WB: And what do you think of him as a pianist?

LOA: There are unique aspects in his playing, especially his creativity in passage works, he creates colours and waves I haven’t heard with others.

© Willem Boone 2006

Amsterdam, 10 March 2006

An interview with a legendary pianist like Leon Fleisher is not something you should pass up.. When I went to ask the master after his concert, one day prior to the interview, it proved difficult to find the right moment, until he came with the solution. What about the next day (Friday) at 12.00 am at the Concertgebouw? Hmmm, very tempting, but that was during my office hours at work! But then again, how often would I get this chance again? Thank God I grabbed the opportunity and I managed to get a few hours off from work to quickly go to Amsterdam. I met mr Fleisher in a small room underneath the stage of the main hall of the Concertgebouw, that just offered enough room for a grand piano and two chairs..  

Willem Boone (WB): You have played a lot of left hand repertoire. Do you now pay more attention to your left hand when you play two hand repertoire?

Leon Fleisher (LF): No, I always did. The left hand is the fundament of the music!

WB: The programme of last night’s performance said the Hindemith Klaviermusik mit Orchester you played was a world premiere, does that mean that you were the first pianist who ever played this piece?

LF: No,it was a Dutch premiere instead of a world premiere! , but it has a fascinating story to it. Paul Wittgenstein commissioned the piece in 1923 and nobody could find a trace of it, although it existed in the Hindemith Verzeichniss. 3 years ago, his widow died. They lived in a farm in Pennsylvania and his children found a copy in a closet, along with a lock of Beethoven’s hair, which is weird, because that would make him Samson... but it could be true, since Wittgenstein was an avid collector. The piece was lost since 1923 and the copy was not the manuscript of Hindemith.  There are sketch books in Hindemith’s hand with sketches of the piece that match, as I noticed when I had the chance to see them in Frankfurt.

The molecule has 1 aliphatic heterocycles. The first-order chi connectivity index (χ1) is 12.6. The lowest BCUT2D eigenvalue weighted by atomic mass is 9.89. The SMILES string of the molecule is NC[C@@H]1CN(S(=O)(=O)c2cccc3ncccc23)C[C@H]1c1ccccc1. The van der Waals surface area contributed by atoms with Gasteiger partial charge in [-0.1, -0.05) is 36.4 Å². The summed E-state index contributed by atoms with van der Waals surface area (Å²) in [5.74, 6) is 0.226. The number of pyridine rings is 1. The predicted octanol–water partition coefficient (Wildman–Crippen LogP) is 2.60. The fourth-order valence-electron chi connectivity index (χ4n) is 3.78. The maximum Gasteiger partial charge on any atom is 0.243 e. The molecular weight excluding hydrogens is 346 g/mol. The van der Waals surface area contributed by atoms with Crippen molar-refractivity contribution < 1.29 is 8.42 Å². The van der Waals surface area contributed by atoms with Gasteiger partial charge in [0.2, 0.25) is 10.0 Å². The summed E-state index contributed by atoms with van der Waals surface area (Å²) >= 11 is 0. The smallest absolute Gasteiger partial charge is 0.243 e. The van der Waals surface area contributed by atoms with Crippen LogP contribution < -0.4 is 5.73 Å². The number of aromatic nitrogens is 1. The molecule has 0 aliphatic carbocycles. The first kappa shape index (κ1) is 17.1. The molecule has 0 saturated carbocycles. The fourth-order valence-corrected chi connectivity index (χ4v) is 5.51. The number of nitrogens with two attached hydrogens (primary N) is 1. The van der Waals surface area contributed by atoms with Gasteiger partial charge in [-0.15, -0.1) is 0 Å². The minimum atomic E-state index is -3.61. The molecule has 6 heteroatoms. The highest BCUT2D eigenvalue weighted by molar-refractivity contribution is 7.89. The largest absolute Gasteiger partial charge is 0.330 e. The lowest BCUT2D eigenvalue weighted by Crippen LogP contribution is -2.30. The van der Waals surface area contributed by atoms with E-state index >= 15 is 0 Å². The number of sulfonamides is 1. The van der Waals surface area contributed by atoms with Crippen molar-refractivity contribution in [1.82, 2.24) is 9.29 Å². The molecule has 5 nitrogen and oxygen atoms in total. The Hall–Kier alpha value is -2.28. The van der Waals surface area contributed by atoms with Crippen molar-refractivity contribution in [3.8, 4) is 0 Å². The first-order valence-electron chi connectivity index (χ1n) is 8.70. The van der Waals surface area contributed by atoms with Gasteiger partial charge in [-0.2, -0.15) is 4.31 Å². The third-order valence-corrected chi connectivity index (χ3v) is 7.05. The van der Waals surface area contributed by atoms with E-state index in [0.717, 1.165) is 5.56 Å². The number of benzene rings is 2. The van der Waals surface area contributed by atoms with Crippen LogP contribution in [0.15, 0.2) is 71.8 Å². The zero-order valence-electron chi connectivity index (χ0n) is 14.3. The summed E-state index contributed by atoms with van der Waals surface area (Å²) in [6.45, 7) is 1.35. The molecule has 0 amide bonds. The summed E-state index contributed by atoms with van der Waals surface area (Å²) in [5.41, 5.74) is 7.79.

WB: When was the piece performed for the first time?

LF: One year ago, in December 2004. I played with the Berlin Phillharmonic Orchestra and Sir Simon Rattle.

WB: Did you play it more often?

LF: Yes, I also gave performances of it in San Francisco, Vienna, Lissabon and Prague.

WB: Are there more pianists who play it?

LF: I think I am still the only one...

WB: Wittgenstein didn’t play it after he received the score....

LF: He was a difficult man who had terrible fights with Ravel. He said he hadn’t paid all that money for an orchestral piece. He never performed the Prokofiev 4th concerto, which he also commissioned, either and even locked it up. It wasn’t performed until the second world war. Siegfried Rapp, a pianist who had only one arm, just like Wittgenstein, was the first one who managed to persuade Mme Prokofiev to unlock the safe where the score was kept. It is a wonderful piece, Prokofiev wrote it in Paris.

WB: I heard a few reminiscences of the second concerto (the scherzo) last night

LF: It’s a different piece. The 4th concerto has an airiness, a particular lightness, whereas the second  concerto is very Russian. The left hand concerto ends with a reminiscence of the 1st movement. It takes great courage to write an ending that fades away and almost evaporates...

WB: It has been said that Wittgenstein wasn’t a very good pianist, is that true?